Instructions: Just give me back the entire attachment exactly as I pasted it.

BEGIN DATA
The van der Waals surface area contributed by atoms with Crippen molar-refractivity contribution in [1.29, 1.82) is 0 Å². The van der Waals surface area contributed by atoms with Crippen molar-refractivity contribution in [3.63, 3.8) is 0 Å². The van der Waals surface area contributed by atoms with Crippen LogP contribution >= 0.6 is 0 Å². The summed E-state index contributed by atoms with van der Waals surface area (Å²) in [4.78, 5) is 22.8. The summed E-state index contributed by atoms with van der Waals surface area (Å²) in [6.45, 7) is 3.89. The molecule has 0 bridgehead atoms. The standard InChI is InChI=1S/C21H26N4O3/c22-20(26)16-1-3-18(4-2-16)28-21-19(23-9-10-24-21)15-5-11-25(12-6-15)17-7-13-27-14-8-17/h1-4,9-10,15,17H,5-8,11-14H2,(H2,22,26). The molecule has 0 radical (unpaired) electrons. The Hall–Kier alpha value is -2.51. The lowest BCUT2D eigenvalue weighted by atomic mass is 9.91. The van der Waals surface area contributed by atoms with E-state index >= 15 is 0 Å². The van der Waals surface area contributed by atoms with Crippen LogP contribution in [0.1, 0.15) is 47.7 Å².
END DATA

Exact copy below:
The van der Waals surface area contributed by atoms with Crippen molar-refractivity contribution in [1.29, 1.82) is 0 Å². The van der Waals surface area contributed by atoms with Crippen molar-refractivity contribution in [3.63, 3.8) is 0 Å². The van der Waals surface area contributed by atoms with Crippen LogP contribution >= 0.6 is 0 Å². The summed E-state index contributed by atoms with van der Waals surface area (Å²) in [4.78, 5) is 22.8. The summed E-state index contributed by atoms with van der Waals surface area (Å²) in [6.45, 7) is 3.89. The molecule has 0 bridgehead atoms. The standard InChI is InChI=1S/C21H26N4O3/c22-20(26)16-1-3-18(4-2-16)28-21-19(23-9-10-24-21)15-5-11-25(12-6-15)17-7-13-27-14-8-17/h1-4,9-10,15,17H,5-8,11-14H2,(H2,22,26). The molecule has 0 radical (unpaired) electrons. The Hall–Kier alpha value is -2.51. The lowest BCUT2D eigenvalue weighted by atomic mass is 9.91. The van der Waals surface area contributed by atoms with E-state index >= 15 is 0 Å². The van der Waals surface area contributed by atoms with Crippen LogP contribution in [0.1, 0.15) is 47.7 Å².